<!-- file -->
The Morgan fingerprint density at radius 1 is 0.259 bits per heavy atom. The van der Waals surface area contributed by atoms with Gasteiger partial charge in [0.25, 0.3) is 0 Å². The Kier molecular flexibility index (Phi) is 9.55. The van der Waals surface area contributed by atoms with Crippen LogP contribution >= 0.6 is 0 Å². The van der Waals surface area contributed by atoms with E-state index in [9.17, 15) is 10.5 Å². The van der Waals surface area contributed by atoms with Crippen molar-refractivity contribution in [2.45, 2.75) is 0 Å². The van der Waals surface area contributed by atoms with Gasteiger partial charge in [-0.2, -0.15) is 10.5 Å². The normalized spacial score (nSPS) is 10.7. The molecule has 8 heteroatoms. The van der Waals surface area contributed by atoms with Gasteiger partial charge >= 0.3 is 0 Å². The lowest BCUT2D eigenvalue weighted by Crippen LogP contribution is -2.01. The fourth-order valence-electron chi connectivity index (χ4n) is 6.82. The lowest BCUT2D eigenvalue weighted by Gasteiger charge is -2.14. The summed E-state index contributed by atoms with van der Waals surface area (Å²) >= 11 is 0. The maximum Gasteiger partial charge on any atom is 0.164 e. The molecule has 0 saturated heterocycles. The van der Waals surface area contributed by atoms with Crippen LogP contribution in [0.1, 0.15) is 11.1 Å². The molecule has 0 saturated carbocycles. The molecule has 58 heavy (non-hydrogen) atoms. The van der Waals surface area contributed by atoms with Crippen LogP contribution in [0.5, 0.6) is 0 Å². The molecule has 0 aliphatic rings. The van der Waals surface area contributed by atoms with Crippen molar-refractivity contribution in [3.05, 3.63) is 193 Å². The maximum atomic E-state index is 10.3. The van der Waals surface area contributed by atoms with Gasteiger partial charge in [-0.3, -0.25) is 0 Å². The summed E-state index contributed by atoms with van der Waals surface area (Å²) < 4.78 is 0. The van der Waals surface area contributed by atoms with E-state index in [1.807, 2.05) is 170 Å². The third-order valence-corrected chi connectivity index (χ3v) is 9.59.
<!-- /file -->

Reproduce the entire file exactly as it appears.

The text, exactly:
The Morgan fingerprint density at radius 1 is 0.259 bits per heavy atom. The van der Waals surface area contributed by atoms with Gasteiger partial charge in [0.25, 0.3) is 0 Å². The Kier molecular flexibility index (Phi) is 9.55. The van der Waals surface area contributed by atoms with Crippen LogP contribution >= 0.6 is 0 Å². The van der Waals surface area contributed by atoms with E-state index in [9.17, 15) is 10.5 Å². The van der Waals surface area contributed by atoms with Crippen molar-refractivity contribution in [2.45, 2.75) is 0 Å². The van der Waals surface area contributed by atoms with Gasteiger partial charge in [-0.2, -0.15) is 10.5 Å². The normalized spacial score (nSPS) is 10.7. The molecule has 8 heteroatoms. The van der Waals surface area contributed by atoms with Gasteiger partial charge >= 0.3 is 0 Å². The lowest BCUT2D eigenvalue weighted by Crippen LogP contribution is -2.01. The fourth-order valence-electron chi connectivity index (χ4n) is 6.82. The lowest BCUT2D eigenvalue weighted by Gasteiger charge is -2.14. The summed E-state index contributed by atoms with van der Waals surface area (Å²) >= 11 is 0. The maximum Gasteiger partial charge on any atom is 0.164 e. The molecule has 0 saturated heterocycles. The van der Waals surface area contributed by atoms with Crippen LogP contribution in [0.1, 0.15) is 11.1 Å². The molecule has 0 saturated carbocycles. The molecule has 58 heavy (non-hydrogen) atoms. The van der Waals surface area contributed by atoms with Crippen LogP contribution in [0.5, 0.6) is 0 Å². The molecule has 0 aliphatic rings. The van der Waals surface area contributed by atoms with Crippen molar-refractivity contribution in [3.05, 3.63) is 193 Å². The maximum atomic E-state index is 10.3. The van der Waals surface area contributed by atoms with Gasteiger partial charge in [-0.3, -0.25) is 0 Å². The summed E-state index contributed by atoms with van der Waals surface area (Å²) < 4.78 is 0. The van der Waals surface area contributed by atoms with E-state index in [1.807, 2.05) is 170 Å². The third-order valence-corrected chi connectivity index (χ3v) is 9.59.